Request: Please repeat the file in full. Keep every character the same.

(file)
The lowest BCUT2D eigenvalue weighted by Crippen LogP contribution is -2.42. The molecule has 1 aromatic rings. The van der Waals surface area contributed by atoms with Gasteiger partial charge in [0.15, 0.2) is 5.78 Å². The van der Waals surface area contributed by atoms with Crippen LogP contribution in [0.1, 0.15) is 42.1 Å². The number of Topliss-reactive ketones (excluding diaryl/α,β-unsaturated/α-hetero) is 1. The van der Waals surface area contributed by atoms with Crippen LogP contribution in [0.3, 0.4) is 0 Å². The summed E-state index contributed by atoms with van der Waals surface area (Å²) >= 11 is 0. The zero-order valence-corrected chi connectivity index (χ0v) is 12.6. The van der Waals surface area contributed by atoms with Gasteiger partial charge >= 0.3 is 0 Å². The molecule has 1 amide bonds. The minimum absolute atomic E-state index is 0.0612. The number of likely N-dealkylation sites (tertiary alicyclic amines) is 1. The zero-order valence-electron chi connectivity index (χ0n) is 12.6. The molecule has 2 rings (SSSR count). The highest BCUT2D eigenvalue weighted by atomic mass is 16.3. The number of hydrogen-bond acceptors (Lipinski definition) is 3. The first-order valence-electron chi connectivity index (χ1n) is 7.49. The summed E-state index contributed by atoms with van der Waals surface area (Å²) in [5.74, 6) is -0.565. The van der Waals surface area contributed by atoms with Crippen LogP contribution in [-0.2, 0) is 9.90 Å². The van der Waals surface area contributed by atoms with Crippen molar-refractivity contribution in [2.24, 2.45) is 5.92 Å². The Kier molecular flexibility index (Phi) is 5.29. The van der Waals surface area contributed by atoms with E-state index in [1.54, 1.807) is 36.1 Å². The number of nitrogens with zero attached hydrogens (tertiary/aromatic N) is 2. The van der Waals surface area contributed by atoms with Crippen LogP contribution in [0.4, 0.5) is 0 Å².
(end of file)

The lowest BCUT2D eigenvalue weighted by Crippen LogP contribution is -2.42. The molecule has 1 aromatic rings. The van der Waals surface area contributed by atoms with Gasteiger partial charge in [0.15, 0.2) is 5.78 Å². The van der Waals surface area contributed by atoms with Crippen LogP contribution in [0.1, 0.15) is 42.1 Å². The number of Topliss-reactive ketones (excluding diaryl/α,β-unsaturated/α-hetero) is 1. The van der Waals surface area contributed by atoms with Crippen LogP contribution in [0.3, 0.4) is 0 Å². The summed E-state index contributed by atoms with van der Waals surface area (Å²) >= 11 is 0. The zero-order valence-corrected chi connectivity index (χ0v) is 12.6. The van der Waals surface area contributed by atoms with Gasteiger partial charge >= 0.3 is 0 Å². The molecule has 1 amide bonds. The minimum absolute atomic E-state index is 0.0612. The number of likely N-dealkylation sites (tertiary alicyclic amines) is 1. The zero-order valence-electron chi connectivity index (χ0n) is 12.6. The molecule has 2 rings (SSSR count). The highest BCUT2D eigenvalue weighted by atomic mass is 16.3. The number of hydrogen-bond acceptors (Lipinski definition) is 3. The first-order valence-electron chi connectivity index (χ1n) is 7.49. The summed E-state index contributed by atoms with van der Waals surface area (Å²) in [5.74, 6) is -0.565. The van der Waals surface area contributed by atoms with Crippen LogP contribution in [-0.2, 0) is 9.90 Å². The van der Waals surface area contributed by atoms with Crippen molar-refractivity contribution in [2.24, 2.45) is 5.92 Å². The Kier molecular flexibility index (Phi) is 5.29. The van der Waals surface area contributed by atoms with E-state index in [1.54, 1.807) is 36.1 Å². The number of nitrogens with zero attached hydrogens (tertiary/aromatic N) is 2. The van der Waals surface area contributed by atoms with Crippen LogP contribution in [0.4, 0.5) is 0 Å².